Many people abroad seem to be puzzled to see that Japan does not want to obtain nuclear weapons. The security environment that has surrounded Japan since the Cold War era has not been that of peace and calm by any means. Japan was adjacent to the Soviet Union, a superpower that held an immense nuclear arsenal, while China armed itself with nuclear weapons in the 1960s. The first nuclear testing by China was held on October 16, 1964 in the midst of the Tokyo Olympics (China did not participate).
The security environment in Japan’s neighboring areas has not improved in the least, even following the end of the Cold War. Europeans, at various international meetings, speak of their own regions with a sense of triumph, noting that their countries feel virtually no threat from military power in other nations. But this kind of fortune has not knocked on Japan’s door. It is quite the opposite and rather, the threat of military power of other countries has intensified in the twenty-four years that followed the end of the Cold War. Specifically, the severity of the nuclear situation surrounding Japan has become more pronounced. North Korea did not keep its promise to the international community and proceeded to develop nuclear arms, having conducted three sets of nuclear tests since 2006. The country has already deployed numerous ballistic missiles, which are means of delivery for nuclear weapons, with nearly all of Japan’s territory within range of the medium-range ballistic missile (MRBM) Nodong. China has also been modernizing and enhancing its nuclear weapons and ballistic missile capabilities. Of the five official nuclear weapon states, China is the only country that has increased the number of nuclear warheads since the end of the Cold War. Russia continues to be a significant nuclear power, second only to the United States. Despite being confronted with such nuclear threats, Japan continues to maintain its traditional three non-nuclear principles of not possessing, not manufacturing and not introducing nuclear weapons into Japan. It certainly appears as if this attitude runs counter to the common sense prevalent in international politics.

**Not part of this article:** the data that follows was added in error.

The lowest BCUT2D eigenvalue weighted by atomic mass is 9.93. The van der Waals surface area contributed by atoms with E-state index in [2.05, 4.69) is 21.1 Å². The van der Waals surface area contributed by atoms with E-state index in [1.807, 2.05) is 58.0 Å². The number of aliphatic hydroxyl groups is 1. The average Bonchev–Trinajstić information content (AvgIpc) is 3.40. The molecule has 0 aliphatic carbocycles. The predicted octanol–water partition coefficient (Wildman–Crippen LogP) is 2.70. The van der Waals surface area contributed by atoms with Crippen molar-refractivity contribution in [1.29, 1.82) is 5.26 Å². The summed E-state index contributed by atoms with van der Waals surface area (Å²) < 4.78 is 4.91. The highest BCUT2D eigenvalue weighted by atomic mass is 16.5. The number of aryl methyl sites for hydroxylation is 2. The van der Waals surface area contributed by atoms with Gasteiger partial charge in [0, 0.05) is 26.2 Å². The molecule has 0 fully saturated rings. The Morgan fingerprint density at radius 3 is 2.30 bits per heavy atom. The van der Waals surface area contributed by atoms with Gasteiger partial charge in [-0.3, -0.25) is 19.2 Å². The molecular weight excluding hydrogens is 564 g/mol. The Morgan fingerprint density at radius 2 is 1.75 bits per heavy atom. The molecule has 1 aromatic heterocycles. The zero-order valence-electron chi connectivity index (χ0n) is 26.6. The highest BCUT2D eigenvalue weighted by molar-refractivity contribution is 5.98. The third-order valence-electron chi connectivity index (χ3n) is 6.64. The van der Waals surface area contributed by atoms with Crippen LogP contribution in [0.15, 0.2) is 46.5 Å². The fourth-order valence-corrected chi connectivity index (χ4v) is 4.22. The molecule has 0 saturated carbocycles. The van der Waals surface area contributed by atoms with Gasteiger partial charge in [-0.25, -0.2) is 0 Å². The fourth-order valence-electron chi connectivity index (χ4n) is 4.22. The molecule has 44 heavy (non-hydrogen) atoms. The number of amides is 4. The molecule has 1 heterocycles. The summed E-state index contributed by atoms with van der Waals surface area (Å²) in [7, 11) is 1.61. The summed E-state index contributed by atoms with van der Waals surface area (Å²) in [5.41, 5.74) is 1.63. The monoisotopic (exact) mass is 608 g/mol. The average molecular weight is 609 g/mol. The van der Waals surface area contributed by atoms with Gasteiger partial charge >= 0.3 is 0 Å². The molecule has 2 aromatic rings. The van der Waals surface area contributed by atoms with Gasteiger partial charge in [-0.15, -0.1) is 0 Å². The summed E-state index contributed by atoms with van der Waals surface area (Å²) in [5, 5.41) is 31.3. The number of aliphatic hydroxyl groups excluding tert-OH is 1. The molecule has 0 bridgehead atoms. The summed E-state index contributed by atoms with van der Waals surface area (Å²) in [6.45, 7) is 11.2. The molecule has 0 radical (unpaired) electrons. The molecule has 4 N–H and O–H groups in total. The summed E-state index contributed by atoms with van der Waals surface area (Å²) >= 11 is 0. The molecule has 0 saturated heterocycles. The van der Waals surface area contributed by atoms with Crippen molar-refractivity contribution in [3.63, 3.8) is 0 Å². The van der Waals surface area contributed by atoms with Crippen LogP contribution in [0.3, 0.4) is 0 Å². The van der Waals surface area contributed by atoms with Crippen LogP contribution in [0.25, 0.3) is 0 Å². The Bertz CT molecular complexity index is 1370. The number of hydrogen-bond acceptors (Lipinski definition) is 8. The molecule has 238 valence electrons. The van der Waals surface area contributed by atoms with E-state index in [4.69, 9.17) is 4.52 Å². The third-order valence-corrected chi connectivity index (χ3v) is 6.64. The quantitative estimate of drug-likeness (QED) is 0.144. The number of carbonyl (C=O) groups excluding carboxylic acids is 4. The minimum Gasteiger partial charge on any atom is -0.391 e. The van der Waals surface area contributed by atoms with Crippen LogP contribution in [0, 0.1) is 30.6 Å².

Why does Japan not want to possess nuclear weapons? One major reason is that the Japanese have believed that it would not be a benefit for their country to arm itself with nuclear weapons. A cost-benefit calculation is the foundation of any country’s decision-making on its foreign and security policies and the issue of whether to arm or not to arm itself with nuclear weapons is no exception. Thus far, the people of Japan have determined that if Japan were to arm itself with nuclear weapons, the move would deal a major blow to the international environment and damage the alliance between Japan and the United States. The outcome would be lethal for an island nation that is short on resources and has no choice but to pursue a path of economic opportunities internationally. There is no convincing proof that being armed with nuclear weapons would raise the level of Japan’s military security. Also, as exemplified by North Korea and Iran, great harm is done to the image of a country that aims to gear itself with nuclear weapons by ignoring the Nuclear Non-Proliferation Treaty (NPT). Japan’s soft power – a notion that is becoming increasingly critical in the world today – would be dealt a major blow, if it equips itself with nuclear weapons. Based on these perspectives, the vast majority of the Japanese people have shared the view that their country arming itself with nuclear weapons would serve to invite more harm than benefits.